Students gain hands-on philanthropic experience in community engagement course
Damola Adeyemo and Jack Weerts are recent students of Community Engagement and Social Change M122: “Philanthropy as Civic Engagement.” Students of the class have the opportunity to research and learn about the work of over 40 nonprofit organizations and, together with their classmates, to decide which three will be given part of a $100,000 donation. (Left to right: Courtesy of Damola Adeyemo, Courtesy of Jack Weerts)
By Megan Tagami
July 25, 2021 4:46 p.m.
When she first learned about Philanthropy as Civic Engagement, student Damola Adeyemo could not believe class participants gave away $100,000 to nonprofits as part of their coursework.
Community Engagement and Social Change M122: “Philanthropy as Civic Engagement,” double-listed as Honors Collegium M123, aims to empower students to donate thousands of dollars in grants to local nonprofits. Since 2019, Women & Philanthropy at UCLA, an organization highlighting female donors and leaders, has provided the course’s grant money through the Philanthropy as Civic Engagement Course Fund, according to a UCLA press release.
Laura Fox, a lecturer in the honors department and a member of the course’s teaching team, said students work in groups throughout the quarter to narrow down a list of approximately 45 nonprofits to three organizations receiving grant money. Students research, connect with nonprofits and create presentations advocating for their respective organizations to receive funding, Fox added.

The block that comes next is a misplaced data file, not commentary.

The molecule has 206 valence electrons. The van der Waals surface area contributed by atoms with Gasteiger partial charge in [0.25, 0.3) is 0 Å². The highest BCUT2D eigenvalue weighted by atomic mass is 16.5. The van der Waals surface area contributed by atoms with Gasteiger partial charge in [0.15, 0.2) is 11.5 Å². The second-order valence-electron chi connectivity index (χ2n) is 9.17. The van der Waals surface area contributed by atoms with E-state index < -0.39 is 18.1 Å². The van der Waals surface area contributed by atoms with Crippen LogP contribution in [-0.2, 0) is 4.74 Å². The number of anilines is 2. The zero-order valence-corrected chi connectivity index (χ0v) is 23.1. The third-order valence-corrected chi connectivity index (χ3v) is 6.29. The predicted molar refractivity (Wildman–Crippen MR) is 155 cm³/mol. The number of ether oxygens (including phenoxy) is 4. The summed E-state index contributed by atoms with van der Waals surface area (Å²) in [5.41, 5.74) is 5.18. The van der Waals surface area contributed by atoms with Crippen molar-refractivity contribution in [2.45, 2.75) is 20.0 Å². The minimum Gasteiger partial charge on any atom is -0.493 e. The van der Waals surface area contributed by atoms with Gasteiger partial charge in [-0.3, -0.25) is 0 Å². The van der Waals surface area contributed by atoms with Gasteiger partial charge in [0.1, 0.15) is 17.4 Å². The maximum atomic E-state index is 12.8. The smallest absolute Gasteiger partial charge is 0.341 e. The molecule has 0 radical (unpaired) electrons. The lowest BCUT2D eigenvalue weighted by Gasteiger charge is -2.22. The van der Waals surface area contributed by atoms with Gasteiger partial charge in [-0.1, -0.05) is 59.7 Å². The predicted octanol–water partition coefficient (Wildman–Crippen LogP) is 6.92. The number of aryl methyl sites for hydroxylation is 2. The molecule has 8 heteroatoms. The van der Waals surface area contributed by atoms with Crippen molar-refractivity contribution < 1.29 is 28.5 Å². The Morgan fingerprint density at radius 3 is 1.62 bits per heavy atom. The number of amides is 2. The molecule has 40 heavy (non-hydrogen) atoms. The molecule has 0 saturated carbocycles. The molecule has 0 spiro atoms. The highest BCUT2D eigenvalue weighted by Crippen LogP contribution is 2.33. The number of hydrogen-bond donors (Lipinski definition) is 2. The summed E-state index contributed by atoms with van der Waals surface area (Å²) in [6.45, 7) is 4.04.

Jennifer Lindholm, assistant dean of undergraduate education and director of honors programs who also co-taught the class, said in an emailed statement that the course was first funded at UCLA in 2012 by The Philanthropy Lab, a Texas-based nonprofit organization.
Since the course’s establishment, students have provided a total of $780,000 in grants to 27 nonprofits, according to the UCLA press release.
“I’ve been involved in a bunch of nonprofits, and I know how important giving money to nonprofits is,” said Adeyemo, a fourth-year physiological science student. “When I heard that we could actually do that as students, I was very interested.”
Fox said students in spring 2021 distributed $80,000 across three different organizations: Open Paths Counseling Center, School on Wheels and Jazz Hands for Autism. The grant money went toward specific projects for each of the organizations, Fox added.
Open Paths Counseling Center received $40,000 to train their therapists in how to better support communities with limited mental health resources, Fox said. She added School on Wheels secured $25,000 to supply homeless students with mobile devices for educational purposes, while Jazz Hands for Autism plans to use its $15,000 to provide musical training for autistic students.